Chinas Manufacturing Jumps as Coronavirus Cripples Globe
China’s manufacturing rebounded in March to record an expansion as authorities relaxed anti-coronavirus disease controls and allowed factories to reopen, an official survey showed Tuesday.
The spike came as the U.S. and rest of the world shut down businesses and furloughed workers.
The boost reinforces the argument that holds as long as the U.S. economy remains in question, China will seek to enter the perceived power vacuum created during the pandemic – likely at the expense of U.S. manufacturing and supply capabilities.
The ruling Chinese Communist Party however simply claims it is reviving the world’s second-largest economy after declaring victory over the coronavirus that started in the southern city of Wuhan last December.
The purchasing managers’ index issued by the Chinese statistics bureau and the official China Federation of Logistics & Purchasing rose to 52 from February’s record low of 35.7 on a 100-point scale on which numbers above 50 show activity increasing, accrording to an AP report.
Employees work on a battery production line at a factory in Huaibei in China’s eastern Anhui province. Factory activity in China rebounded in March from a record low, according to official data released on March 31, returning to expansion territory while the coronavirus pandemic continues to devastate the global economy. (STR/AFP via Getty Images)
The federation and private sector economists cautioned that while the economy still faces challenges as manufacturers rebuild supply chains and authorities try to prevent a spike in infections as employees stream back to work, the way ahead is clear.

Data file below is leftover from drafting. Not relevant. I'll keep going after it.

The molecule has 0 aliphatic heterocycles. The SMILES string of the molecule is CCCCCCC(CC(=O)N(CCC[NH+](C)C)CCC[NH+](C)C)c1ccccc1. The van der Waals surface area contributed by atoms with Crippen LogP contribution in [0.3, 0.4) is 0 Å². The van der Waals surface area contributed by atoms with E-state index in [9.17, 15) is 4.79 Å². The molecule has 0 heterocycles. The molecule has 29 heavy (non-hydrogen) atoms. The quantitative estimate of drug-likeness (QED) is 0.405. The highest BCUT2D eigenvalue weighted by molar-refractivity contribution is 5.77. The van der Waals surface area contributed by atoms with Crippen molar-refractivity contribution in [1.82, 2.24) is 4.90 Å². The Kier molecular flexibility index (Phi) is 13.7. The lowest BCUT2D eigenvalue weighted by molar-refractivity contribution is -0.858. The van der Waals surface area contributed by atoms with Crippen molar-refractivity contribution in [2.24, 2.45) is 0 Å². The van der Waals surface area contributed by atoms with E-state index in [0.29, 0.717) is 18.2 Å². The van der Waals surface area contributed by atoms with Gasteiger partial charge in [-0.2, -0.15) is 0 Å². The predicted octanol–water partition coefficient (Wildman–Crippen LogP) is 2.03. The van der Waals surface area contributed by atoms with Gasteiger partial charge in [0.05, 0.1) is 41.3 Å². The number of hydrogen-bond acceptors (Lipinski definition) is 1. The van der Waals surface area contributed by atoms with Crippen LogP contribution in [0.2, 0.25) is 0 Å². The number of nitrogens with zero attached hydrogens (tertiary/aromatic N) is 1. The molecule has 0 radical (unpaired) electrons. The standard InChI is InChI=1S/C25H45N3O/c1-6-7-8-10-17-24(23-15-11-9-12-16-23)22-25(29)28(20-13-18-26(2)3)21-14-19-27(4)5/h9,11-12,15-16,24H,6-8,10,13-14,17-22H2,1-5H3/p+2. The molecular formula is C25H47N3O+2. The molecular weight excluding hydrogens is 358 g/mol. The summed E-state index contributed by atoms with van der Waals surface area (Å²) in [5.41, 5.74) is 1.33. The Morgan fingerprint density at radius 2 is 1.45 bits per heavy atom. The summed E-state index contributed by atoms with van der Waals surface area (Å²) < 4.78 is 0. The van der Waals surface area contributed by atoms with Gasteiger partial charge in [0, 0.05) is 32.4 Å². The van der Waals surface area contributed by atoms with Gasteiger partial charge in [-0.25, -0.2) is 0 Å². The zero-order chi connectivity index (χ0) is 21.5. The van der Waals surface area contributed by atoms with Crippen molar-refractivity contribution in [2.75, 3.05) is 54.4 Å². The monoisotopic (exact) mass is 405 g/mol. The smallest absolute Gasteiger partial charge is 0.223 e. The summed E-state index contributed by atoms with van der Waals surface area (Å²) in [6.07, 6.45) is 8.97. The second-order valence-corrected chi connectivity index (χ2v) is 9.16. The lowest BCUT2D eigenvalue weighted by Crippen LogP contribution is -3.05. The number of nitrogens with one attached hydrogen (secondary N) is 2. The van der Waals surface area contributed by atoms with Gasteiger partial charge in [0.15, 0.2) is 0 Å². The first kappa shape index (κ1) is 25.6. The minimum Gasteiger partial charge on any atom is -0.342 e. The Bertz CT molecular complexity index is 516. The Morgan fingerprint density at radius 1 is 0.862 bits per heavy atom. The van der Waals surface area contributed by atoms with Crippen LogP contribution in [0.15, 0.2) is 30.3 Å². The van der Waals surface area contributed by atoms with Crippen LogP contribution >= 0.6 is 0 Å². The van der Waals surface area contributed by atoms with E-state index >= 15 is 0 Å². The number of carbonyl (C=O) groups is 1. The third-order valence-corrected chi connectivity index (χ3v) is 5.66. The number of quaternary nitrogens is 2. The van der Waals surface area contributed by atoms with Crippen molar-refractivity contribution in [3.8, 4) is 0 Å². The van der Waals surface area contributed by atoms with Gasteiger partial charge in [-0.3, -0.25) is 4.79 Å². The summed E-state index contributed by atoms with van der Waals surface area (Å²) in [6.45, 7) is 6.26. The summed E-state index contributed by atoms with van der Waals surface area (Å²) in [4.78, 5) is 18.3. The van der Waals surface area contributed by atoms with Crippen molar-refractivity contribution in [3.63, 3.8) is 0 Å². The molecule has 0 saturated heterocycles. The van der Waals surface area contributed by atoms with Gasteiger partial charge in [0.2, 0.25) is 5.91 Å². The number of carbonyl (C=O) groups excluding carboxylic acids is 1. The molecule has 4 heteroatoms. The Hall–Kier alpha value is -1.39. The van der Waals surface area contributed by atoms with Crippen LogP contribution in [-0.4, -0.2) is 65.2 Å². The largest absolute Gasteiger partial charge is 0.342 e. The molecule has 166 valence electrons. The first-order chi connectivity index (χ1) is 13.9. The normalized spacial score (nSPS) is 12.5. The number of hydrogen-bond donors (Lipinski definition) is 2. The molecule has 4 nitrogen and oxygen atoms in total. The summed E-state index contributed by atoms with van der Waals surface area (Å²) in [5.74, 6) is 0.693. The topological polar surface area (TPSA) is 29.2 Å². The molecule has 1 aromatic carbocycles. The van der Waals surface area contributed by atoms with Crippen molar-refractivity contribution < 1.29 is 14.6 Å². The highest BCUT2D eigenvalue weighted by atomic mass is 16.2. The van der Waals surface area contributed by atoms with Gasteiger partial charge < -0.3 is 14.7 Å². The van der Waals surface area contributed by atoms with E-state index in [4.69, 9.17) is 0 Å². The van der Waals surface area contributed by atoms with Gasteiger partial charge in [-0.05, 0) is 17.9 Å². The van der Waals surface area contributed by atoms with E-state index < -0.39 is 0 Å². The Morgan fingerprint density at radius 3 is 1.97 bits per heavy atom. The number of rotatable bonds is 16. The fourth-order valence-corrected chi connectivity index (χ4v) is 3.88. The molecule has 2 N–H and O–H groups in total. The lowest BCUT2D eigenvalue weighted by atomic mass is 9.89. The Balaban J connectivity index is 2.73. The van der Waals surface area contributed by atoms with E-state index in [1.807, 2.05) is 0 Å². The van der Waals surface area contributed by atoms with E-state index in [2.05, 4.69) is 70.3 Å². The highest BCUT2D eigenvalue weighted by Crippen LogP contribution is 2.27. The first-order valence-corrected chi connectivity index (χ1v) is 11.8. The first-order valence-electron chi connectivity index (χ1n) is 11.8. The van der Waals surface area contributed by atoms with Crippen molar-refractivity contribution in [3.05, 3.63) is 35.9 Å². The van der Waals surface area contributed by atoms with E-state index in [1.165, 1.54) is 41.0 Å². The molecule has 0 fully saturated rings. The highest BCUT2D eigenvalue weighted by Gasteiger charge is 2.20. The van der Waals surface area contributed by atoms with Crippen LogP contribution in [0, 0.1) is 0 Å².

“Looking forward, while the lowest point is behind us, it’s not the time to celebrate,” said Larry Hu of Macquarie Capital.
Authorities say state-dominated industries such as steel are close to normal production but automakers and other private sector manufacturers say they are operating below normal levels.
They say the pace of their recovery depends on how quickly their supply chains can be restored.
The Financial Timesreports last weekend President Xi Jinping paid a high-profile visit to Ningbo, a big manufacturing hub and one of China’s largest ports, accompanied by Liu He, his longtime chief economic adviser and vice-premier.
It was Xi’s first trip focused on the economy since the pandemic began in central Hubei province in mid-January and it was designed to push workers to new production limits.
Employees eating during lunch break at an auto plant of Dongfeng Honda in Wuhan in China’s central Hubei province. People in central China, where the COVID-19 coronavirus was first detected, are now allowed to go back to work and public transport has restarted, as some normality slowly returns after a two-month lockdown. (STR/AFP via Getty Images)
Mr Xi’s other recent public appearances have been to inspect epidemic prevention efforts in Beijing and Wuhan, capital of Hubei province, during which he told employers to avoid “large-scale lay-offs”.
Meanwhile Breitbart News reports retail and manufacturing layoffs in the United States this month will add to a soaring unemployment rate, as the coronavirus outbreak caused initial jobless benefit claims to hit 3.3 million last week while lawmakers have launched a massive $2.2 trillion spending bill to blunt the economic hit.